It didn’t take long before I began to recognize some of the real-life applications of what I was learning. For instance, as I began working some part-time jobs I noticed a difference when I was treated with dignity as an employee, and when my fellow employees would in-turn pass on that same respect to our customers. This drove me to start seeking out other businesses that operated with the same kindness, and I preferred to support these businesses over some of their peers that didn’t seem to take the same approach of loving their neighbors through the way they ran their business.
Having developed a view of the social responsibility of business in my teenage years, it was not long before I began to think about what it meant to invest in businesses that were promoting the common good. After graduating from college, I started a regulatory role at a large bank in Boston, compiling shareholder documents for exchange-traded funds (ETFs). As I developed a stronger understanding of the mechanics of ETFs, I noticed two things. First, some of these funds were explicitly investing in companies that promoted or produced products and services contrary to Catholic values. Second, I realized that my 401(k) investments, which were invested in index funds, were doing the same.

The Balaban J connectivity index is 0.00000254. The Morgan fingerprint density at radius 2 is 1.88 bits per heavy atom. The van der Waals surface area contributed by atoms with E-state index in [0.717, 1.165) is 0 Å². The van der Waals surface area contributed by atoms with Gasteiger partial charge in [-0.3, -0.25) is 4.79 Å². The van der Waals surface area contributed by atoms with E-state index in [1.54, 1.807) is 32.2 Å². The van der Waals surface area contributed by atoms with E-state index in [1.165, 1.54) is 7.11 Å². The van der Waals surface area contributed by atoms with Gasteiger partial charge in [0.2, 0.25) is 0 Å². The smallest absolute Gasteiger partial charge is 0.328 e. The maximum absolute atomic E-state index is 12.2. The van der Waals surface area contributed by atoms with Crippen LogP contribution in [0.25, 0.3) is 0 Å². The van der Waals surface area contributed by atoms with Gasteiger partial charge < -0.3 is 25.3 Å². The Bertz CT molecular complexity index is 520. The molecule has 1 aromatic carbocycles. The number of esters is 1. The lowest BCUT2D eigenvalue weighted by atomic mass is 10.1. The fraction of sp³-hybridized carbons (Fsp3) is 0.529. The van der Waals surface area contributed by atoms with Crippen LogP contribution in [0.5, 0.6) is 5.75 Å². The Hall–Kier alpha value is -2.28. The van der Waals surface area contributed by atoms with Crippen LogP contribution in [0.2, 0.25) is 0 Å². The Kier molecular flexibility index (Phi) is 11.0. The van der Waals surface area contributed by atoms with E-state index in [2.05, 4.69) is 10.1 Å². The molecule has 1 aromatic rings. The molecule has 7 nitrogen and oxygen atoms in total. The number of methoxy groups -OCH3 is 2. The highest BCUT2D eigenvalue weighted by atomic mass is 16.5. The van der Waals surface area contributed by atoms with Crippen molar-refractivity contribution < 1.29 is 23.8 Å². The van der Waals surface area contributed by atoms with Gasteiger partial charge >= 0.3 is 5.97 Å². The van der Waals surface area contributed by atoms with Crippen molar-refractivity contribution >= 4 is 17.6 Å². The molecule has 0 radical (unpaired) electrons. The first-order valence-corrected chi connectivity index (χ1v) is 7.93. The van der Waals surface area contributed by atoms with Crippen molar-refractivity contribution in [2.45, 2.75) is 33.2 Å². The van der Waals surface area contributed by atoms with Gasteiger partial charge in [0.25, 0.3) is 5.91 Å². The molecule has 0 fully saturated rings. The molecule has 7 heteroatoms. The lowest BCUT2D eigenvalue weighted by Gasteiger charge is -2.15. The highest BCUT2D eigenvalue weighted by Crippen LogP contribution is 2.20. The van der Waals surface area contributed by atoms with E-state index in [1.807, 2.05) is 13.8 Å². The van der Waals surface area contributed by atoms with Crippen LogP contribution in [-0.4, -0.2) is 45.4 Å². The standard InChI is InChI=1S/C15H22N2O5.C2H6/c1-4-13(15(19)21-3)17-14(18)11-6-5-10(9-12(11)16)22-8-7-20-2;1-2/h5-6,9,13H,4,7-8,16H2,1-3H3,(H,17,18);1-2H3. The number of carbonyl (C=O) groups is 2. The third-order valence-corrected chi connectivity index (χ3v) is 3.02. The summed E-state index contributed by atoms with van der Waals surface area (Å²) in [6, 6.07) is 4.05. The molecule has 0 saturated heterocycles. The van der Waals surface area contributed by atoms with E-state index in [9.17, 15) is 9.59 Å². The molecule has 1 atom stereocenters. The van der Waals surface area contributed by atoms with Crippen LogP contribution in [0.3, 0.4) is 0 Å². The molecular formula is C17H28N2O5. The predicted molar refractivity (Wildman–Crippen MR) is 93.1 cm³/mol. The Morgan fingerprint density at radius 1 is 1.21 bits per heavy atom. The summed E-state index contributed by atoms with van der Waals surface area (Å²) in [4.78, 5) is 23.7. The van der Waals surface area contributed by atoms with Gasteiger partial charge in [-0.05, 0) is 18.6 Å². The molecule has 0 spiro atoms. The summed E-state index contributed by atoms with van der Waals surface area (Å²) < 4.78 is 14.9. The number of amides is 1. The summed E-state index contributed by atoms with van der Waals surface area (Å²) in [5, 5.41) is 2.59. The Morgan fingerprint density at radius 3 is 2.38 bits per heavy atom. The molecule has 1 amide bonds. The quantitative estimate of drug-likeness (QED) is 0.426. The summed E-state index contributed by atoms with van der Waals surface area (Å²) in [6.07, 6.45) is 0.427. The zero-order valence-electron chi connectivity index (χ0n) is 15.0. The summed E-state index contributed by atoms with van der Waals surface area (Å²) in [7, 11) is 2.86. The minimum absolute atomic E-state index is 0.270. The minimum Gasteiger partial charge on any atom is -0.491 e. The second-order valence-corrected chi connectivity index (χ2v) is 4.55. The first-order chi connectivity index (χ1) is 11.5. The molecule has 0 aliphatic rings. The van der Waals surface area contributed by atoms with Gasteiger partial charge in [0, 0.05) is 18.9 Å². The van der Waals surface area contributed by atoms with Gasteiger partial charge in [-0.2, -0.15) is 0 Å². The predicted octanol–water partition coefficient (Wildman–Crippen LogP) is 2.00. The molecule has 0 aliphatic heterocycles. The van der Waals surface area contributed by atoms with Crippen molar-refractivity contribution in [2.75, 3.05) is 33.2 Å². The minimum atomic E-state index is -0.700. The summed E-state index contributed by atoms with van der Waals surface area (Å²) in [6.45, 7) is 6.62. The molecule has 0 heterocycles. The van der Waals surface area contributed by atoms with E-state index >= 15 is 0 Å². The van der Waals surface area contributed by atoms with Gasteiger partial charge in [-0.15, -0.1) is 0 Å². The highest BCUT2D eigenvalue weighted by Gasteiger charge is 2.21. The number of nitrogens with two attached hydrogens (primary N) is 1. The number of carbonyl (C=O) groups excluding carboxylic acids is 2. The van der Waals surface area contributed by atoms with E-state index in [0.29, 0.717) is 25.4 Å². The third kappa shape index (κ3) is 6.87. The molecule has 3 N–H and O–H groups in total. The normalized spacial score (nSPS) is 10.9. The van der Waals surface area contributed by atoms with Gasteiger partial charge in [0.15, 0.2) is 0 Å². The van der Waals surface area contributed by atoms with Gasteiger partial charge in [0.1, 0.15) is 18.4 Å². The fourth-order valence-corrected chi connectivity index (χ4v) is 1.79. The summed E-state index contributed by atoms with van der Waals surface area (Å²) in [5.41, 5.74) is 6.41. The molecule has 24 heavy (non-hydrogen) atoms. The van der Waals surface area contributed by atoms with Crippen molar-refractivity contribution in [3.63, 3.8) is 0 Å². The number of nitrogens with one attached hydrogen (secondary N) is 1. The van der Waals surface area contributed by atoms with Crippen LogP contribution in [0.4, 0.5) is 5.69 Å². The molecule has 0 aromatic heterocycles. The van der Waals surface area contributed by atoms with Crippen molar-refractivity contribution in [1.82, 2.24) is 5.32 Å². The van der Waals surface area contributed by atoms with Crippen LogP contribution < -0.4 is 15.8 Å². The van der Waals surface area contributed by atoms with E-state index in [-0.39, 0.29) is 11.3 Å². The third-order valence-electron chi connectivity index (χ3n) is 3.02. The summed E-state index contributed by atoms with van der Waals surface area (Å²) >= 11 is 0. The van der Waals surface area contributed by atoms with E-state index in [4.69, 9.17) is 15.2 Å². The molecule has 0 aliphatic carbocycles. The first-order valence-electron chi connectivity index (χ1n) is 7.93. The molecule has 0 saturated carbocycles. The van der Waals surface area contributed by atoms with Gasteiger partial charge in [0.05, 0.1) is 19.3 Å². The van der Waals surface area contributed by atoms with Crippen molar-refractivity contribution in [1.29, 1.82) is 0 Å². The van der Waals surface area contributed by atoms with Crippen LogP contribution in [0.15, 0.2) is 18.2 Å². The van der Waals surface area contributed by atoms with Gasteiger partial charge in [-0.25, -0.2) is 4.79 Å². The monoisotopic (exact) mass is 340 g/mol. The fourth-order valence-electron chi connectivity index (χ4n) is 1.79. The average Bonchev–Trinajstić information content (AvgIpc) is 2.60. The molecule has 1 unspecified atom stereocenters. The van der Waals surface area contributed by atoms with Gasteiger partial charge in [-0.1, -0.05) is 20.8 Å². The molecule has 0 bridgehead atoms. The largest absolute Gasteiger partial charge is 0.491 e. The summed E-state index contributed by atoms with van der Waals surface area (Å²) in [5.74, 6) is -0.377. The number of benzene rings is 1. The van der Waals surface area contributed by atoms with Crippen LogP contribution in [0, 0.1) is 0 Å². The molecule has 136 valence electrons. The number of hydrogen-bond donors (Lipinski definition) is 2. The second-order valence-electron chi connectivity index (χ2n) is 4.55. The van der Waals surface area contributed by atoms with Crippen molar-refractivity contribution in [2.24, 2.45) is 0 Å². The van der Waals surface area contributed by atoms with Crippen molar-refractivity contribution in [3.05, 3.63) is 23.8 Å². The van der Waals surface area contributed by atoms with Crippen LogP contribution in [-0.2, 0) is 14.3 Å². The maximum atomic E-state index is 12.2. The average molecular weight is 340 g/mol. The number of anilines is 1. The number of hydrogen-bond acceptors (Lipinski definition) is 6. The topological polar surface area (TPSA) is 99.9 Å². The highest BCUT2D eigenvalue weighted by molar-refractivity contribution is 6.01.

For years, I had thought about what it meant to follow Christ outside of church, in my purchasing decisions and in leadership opportunities at work and school, but I now faced the possibility that I had failed to serve Christ as an investor.